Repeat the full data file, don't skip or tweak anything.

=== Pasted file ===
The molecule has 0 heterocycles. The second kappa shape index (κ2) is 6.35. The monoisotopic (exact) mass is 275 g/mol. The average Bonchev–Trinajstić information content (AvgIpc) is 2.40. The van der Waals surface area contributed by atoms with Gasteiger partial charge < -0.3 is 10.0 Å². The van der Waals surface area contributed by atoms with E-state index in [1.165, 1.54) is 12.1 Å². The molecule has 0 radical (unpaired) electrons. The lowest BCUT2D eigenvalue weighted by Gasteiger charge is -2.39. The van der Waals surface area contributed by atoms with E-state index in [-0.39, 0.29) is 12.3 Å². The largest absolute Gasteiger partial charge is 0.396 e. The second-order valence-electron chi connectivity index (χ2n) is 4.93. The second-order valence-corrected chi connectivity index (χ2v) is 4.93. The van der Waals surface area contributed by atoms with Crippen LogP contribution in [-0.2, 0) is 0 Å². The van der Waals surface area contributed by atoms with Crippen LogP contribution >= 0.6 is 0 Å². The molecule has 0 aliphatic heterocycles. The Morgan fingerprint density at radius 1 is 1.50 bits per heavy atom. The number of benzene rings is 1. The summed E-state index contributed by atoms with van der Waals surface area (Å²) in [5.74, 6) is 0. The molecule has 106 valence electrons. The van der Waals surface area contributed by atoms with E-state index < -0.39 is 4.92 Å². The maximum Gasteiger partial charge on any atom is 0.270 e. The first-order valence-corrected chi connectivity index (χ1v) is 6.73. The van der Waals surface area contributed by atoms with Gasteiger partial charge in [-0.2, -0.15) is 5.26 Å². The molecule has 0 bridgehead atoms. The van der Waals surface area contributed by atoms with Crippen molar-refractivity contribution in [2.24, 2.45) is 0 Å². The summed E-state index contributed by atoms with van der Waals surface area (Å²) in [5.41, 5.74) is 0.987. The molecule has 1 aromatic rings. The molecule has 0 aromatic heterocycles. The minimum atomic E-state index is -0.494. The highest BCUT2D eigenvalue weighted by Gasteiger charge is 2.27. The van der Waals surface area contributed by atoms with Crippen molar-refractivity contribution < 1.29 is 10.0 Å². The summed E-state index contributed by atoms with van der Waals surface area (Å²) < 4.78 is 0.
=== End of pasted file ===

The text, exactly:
The molecule has 0 heterocycles. The second kappa shape index (κ2) is 6.35. The monoisotopic (exact) mass is 275 g/mol. The average Bonchev–Trinajstić information content (AvgIpc) is 2.40. The van der Waals surface area contributed by atoms with Gasteiger partial charge < -0.3 is 10.0 Å². The van der Waals surface area contributed by atoms with E-state index in [1.165, 1.54) is 12.1 Å². The molecule has 0 radical (unpaired) electrons. The lowest BCUT2D eigenvalue weighted by Gasteiger charge is -2.39. The van der Waals surface area contributed by atoms with E-state index in [-0.39, 0.29) is 12.3 Å². The largest absolute Gasteiger partial charge is 0.396 e. The second-order valence-electron chi connectivity index (χ2n) is 4.93. The second-order valence-corrected chi connectivity index (χ2v) is 4.93. The van der Waals surface area contributed by atoms with Crippen LogP contribution in [-0.2, 0) is 0 Å². The van der Waals surface area contributed by atoms with Crippen LogP contribution >= 0.6 is 0 Å². The molecule has 0 aliphatic heterocycles. The Morgan fingerprint density at radius 1 is 1.50 bits per heavy atom. The number of benzene rings is 1. The summed E-state index contributed by atoms with van der Waals surface area (Å²) in [5.74, 6) is 0. The molecule has 106 valence electrons. The van der Waals surface area contributed by atoms with E-state index < -0.39 is 4.92 Å². The maximum Gasteiger partial charge on any atom is 0.270 e. The first-order valence-corrected chi connectivity index (χ1v) is 6.73. The van der Waals surface area contributed by atoms with Gasteiger partial charge in [-0.2, -0.15) is 5.26 Å². The molecule has 0 bridgehead atoms. The van der Waals surface area contributed by atoms with Crippen molar-refractivity contribution in [2.24, 2.45) is 0 Å². The summed E-state index contributed by atoms with van der Waals surface area (Å²) in [5.41, 5.74) is 0.987. The molecule has 1 aromatic rings. The molecule has 0 aromatic heterocycles. The minimum atomic E-state index is -0.494. The highest BCUT2D eigenvalue weighted by Gasteiger charge is 2.27. The van der Waals surface area contributed by atoms with Crippen molar-refractivity contribution < 1.29 is 10.0 Å². The summed E-state index contributed by atoms with van der Waals surface area (Å²) < 4.78 is 0.